The recent attacks do bear some of the hallmarks of a classic terrorist strike, but Sri Lanka’s contested political landscape doesn’t fit neatly into existing narratives about violent extremism: namely, prevalent theories that focus on individualized radicalization into groups like the Islamic State rather than the collective struggle of anti-state movements that have shaped Sri Lanka’s own history of violence.

UN Regional Development Arm To Cooperate With China’s BRI

To speed up sustainable development in Asia and the Pacific, the United Nations’ regional development arm has committed to cooperating with the government of China on a wide range of areas at the Second Belt and Road Forum for International Cooperation held in Beijing this week.

Guided by a Memorandum of Understanding (MOU) with the Ministry of Foreign Affairs of the People’s Republic of China, the Economic and Social Commission for Asia and the Pacific (ESCAP) will work to further strengthen regional connectivity. A balanced and integrated approach across countries and sectors will be taken to accelerate progress towards the 2030 Agenda for Sustainable Development. 

ESCAP Executive Secretary and United Nations Under Secretary General Armida Salsiah Alisjahbana remarked, “As we work to accelerate the implementation of the United Nations 2030 Agenda for Sustainable Development, signing this MOU marks a new milestone in the cooperation between ESCAP and the People’s Republic of China. It will add momentum to our work to promote economic, social and environmentally sustainable development in Asia and the Pacific.”

China 70 Years From Now – Analysis

By Giancarlo Elia Valori*

In my opinion, after the 19thCPC National Congress, two changes characterize the new form of Communist China: the amendment to the Party’s Constitution, with the phrase “Xi Jinping Thought on Socialism with Chinese Characteristics for a New Era” introduced directly by current President Xi Jinping. The other change is the new autonomous dimension of the Party’s ideology and hence of its practice.

This is the “miracle” promised to China by President Xi Jinping in his speech on the 40th anniversary of China’s Reforms started by Deng Xiaoping. A miracle that has in fact made China ready for a “new start”, while “the Party has strengthened China’s new pride” – after the mistakes of the “Cultural Revolution”, in particular – while the economic and social reforms could anyway lead to “sudden storms”.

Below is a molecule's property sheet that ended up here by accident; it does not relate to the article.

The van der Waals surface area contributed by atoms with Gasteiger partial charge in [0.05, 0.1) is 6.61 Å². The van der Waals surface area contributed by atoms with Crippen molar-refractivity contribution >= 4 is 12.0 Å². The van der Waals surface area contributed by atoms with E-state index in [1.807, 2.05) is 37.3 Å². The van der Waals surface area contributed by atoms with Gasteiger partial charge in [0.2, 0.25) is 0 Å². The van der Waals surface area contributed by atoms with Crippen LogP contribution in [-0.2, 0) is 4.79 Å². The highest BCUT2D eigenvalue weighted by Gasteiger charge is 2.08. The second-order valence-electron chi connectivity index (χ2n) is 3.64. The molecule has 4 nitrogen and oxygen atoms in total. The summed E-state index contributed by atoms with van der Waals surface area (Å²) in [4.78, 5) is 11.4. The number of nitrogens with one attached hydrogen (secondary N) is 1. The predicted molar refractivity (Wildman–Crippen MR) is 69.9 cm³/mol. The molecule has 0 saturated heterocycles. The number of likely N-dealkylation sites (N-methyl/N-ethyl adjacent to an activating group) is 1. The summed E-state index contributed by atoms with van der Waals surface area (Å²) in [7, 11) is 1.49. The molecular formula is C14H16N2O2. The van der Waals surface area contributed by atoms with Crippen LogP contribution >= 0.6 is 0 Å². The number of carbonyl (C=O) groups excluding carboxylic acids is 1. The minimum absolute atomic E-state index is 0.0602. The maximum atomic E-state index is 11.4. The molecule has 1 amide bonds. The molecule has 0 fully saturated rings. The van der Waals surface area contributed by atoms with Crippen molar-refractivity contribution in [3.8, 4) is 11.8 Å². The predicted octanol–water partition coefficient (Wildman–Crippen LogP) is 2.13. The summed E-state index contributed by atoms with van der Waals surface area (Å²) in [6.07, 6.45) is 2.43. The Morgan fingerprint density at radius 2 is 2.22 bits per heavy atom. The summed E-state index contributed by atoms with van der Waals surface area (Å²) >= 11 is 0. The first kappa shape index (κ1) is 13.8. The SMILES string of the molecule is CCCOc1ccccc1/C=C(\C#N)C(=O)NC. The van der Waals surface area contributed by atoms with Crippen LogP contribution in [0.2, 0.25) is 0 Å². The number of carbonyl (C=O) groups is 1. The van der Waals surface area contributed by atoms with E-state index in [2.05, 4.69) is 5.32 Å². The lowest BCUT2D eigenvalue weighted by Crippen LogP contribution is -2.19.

Therefore China will not allow separatisms – “not even an inch of our Motherland can and will be separated from China”. Hence a hegemonic China, but “without seeking hegemony”.

China's Xi touts more than $64 billion in Belt and Road deals

Ben Blanchard

BEIJING (Reuters) - President Xi Jinping on Saturday hailed deals worth more than $64 billion signed during China’s Belt and Road Initiative (BRI) this week as he sought to reassure skeptics the project will deliver sustainable growth for all involved.

Xi said market principles will apply in all Belt and Road cooperation projects and that his signature initiative to recreate the old Silk Road joining China with Asia and Europe will deliver green and high-quality development.

“More and more friends and partners will join in Belt and Road cooperation,” he said in his closing remarks. “The cooperation will enjoy higher quality and brighter prospects.”

Xi and other top Chinese officials repeatedly sought to reassure partners and potential participants this week that Beijing does not intend to saddle them with high debts and wants BRI to benefit all parties involved.

Huawei is at the centre of political controversy

It is hard to think of a better reflection of the rise of China than the rise of Huawei. Like China, the firm, which was founded in 1987, began at the bottom of the value chain, reselling telephone-switching gear imported from Hong Kong. Also like China, it was not content to stay there. These days its products—from smartphones to solar panels—are sleek, high-tech and competitive with anything its rivals can produce. As a result its revenues have soared, hitting $105bn in 2018 (see chart 1). Huawei, and its mother country, have become technological pacesetters in their own right. The firm employs 80,000 people in research and development alone. China filed 53,345 patents in 2018, a hair behind America’s 56,142. Of China’s, around one in ten came from Huawei alone.